Reviewing and critical thinking

I find it funny that the outcome of every unit, every assessment I did at uni was ‘critical thinking’. As if thinking must be taught. As if we can’t even be trusted to learn how to think on our own. Once upon a time I might have even found the idea insulting – after all, all it takes is to read two different accounts of the same thing and you’ve got to be thinking critically in order to sort between the facts and the chaff. But as gossip columns get longer and literary reviews shorter, I’m not so sure I can find the idea that we’ve lost the ability to think, really think, insulting.

In the discussion about the place of reviewing that raises its head every few months, one writer buried this question in his article: is negative criticism really only useful to those who’ve read the work, or is this opinion simply an extension of the fact that most reviews are so shortened that they’re basically yes/no recommendations?

For myself, I much prefer reading book blogs rather than newspaper reviews because bloggers have the time and the space to go into the sort of detail that I want from a review. I don’t just want to know if a book was ‘compelling’ or ‘witty’ or any of the other catchphrases of the super-short review. I want to know if it had soul, if it stacked up to the author’s other works, if it was historically accurate and well-written and even though I hate this character will I still understand him after it’s all over?

In the article which (from what I can see) started this whole discussion, Jacob Silverman claims that “Reviewers shouldn’t be recommendation machines, yet we have settled for this role.” In a world where books editors are struggling with shrinking column inches and readers are looking for a rating out of ten, it’s hard to say anything worth saying in an article that’s only 180 words long. We want information, and we want it now, and stuff her biography right up your alley. Who cares if it’s her fifth in a string of amazing novels – is it worth my $20?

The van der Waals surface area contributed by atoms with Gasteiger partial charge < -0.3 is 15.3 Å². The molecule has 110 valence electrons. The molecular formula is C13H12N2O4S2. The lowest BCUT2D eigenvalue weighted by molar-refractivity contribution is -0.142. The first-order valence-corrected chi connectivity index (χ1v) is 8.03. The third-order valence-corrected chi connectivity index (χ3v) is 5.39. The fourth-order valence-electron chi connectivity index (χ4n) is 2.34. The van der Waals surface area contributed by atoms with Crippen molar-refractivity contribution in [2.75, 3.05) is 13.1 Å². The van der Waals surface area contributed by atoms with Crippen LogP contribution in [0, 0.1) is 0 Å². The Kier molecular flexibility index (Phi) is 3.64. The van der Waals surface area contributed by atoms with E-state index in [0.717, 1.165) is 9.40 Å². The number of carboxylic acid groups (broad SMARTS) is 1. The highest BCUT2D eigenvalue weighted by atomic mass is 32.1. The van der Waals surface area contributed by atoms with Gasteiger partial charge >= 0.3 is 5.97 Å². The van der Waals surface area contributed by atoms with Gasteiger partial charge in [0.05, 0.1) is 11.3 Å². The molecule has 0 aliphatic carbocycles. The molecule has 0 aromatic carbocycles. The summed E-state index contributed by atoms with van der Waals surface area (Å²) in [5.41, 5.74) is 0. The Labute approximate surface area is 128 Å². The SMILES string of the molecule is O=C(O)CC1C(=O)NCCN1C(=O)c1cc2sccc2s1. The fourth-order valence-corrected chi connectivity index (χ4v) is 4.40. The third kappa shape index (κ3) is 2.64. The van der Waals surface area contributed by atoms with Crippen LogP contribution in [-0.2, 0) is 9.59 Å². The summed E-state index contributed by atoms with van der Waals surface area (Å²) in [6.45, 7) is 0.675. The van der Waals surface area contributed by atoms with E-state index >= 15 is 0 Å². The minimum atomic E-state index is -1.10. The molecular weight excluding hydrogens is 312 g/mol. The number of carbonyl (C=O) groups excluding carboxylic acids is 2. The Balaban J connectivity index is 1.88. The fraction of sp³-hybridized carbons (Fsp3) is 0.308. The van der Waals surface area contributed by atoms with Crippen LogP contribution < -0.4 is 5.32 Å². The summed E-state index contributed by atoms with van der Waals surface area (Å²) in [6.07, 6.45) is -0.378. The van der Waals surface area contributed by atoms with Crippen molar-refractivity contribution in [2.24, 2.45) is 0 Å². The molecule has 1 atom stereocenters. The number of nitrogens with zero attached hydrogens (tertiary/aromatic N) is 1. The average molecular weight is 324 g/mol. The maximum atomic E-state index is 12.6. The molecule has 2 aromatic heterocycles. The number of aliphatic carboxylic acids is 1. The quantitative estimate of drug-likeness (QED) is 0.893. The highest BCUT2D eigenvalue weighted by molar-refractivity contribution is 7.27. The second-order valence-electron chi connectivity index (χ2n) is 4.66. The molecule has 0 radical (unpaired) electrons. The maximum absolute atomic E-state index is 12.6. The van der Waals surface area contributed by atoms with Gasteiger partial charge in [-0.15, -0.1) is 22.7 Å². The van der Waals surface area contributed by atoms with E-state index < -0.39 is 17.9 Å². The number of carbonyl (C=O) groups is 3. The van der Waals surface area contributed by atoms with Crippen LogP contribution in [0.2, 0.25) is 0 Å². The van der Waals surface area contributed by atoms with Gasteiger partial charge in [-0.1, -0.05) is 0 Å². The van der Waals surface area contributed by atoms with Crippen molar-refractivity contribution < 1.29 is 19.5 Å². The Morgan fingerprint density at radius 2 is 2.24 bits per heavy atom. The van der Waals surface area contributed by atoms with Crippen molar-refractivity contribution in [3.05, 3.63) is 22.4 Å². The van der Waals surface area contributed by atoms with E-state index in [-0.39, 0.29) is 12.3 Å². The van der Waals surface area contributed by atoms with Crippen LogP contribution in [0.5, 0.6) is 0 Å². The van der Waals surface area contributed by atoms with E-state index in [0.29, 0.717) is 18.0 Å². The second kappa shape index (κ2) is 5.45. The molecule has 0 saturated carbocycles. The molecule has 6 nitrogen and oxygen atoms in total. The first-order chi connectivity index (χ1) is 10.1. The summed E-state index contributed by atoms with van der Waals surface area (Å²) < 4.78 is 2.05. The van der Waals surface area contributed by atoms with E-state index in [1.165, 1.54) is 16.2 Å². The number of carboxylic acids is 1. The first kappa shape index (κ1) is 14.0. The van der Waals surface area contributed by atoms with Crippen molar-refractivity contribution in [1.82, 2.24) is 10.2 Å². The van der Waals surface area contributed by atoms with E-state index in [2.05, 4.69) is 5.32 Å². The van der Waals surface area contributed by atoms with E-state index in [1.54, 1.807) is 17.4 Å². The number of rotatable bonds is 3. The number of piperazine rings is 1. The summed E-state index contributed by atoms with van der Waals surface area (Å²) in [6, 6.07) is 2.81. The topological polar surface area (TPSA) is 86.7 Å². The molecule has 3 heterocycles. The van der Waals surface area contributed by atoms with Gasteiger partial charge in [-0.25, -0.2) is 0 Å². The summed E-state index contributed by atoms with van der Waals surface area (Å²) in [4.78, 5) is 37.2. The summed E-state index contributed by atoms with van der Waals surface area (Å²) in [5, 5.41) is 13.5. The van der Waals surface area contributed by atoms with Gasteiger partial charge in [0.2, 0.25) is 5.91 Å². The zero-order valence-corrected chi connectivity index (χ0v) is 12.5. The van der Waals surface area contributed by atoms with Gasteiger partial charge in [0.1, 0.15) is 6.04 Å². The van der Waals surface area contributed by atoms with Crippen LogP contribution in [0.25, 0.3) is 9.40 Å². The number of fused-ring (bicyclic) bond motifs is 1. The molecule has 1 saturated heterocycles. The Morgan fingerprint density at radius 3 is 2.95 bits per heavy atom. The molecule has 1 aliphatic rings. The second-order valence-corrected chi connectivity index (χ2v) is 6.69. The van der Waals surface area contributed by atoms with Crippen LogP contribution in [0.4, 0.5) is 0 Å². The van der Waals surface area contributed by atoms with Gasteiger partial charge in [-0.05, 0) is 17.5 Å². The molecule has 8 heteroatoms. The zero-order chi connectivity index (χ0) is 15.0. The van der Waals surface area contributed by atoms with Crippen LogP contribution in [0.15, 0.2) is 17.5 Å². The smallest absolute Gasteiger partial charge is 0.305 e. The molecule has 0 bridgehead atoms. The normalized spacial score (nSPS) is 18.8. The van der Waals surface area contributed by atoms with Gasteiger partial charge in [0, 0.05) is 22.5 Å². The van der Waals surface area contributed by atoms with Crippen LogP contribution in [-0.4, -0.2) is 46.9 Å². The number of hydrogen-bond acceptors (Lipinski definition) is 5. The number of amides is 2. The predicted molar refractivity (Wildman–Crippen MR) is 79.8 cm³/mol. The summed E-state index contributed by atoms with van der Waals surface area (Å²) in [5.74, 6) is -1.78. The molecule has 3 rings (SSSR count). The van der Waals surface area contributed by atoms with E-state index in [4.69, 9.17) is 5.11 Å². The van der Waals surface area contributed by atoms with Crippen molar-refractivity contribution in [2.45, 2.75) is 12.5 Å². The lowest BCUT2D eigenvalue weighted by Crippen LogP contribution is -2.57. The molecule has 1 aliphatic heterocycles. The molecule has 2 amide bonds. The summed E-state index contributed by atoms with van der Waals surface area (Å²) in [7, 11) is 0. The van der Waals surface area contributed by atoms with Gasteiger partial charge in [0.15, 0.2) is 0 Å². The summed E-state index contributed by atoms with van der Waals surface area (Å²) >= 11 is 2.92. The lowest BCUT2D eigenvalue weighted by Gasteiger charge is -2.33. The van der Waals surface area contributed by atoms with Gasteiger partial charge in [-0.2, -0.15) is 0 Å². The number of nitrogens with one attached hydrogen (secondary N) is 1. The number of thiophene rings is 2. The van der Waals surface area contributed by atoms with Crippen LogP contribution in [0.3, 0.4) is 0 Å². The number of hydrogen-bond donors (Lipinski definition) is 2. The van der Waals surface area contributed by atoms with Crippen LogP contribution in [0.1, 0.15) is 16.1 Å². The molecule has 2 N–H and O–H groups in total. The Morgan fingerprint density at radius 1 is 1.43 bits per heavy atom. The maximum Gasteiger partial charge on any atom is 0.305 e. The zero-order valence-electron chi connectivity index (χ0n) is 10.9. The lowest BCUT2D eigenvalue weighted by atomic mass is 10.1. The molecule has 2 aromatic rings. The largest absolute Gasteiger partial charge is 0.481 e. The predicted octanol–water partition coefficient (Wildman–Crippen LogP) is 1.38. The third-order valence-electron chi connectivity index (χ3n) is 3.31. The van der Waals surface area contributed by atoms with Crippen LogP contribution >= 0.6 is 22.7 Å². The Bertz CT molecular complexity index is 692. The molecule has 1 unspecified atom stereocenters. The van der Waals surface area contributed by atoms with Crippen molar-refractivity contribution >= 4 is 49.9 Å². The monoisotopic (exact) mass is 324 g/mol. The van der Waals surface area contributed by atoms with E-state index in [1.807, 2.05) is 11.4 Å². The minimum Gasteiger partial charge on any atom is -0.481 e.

On the other hand, I’m much more likely to read a book if I don’t know anything about it. Kurt Vonnegut’s Slaughterhouse Five recently made it to my to-read-ASAP list, and you know why? Because so many people have literary tattoos inspired by the novel. I don’t know a thing about it, but if ten people love it so much they’ve immortalized it on their bodies, it must be good.

Whereas if I read a good review, that goes into the biography and history and gives a really clear analysis of the weaknesses and strengths of the novel, I probably won’t buy it. I’ve read about it, and that’s good enough for me – until someone tells me how much they enjoyed it.

Long-reviewing is about knowledge; short-reviewing is about opinion. A long review gives the reader a sense that this work fits in somewhere; a short one gives them an idea of whether it’s worth their money. For me, I’m so interested in the placement of things and how literature fits together that I love long reviews. Short reviews aren’t useful to me at all –  but they give the white-noise masses the simple yes/no that they crave.


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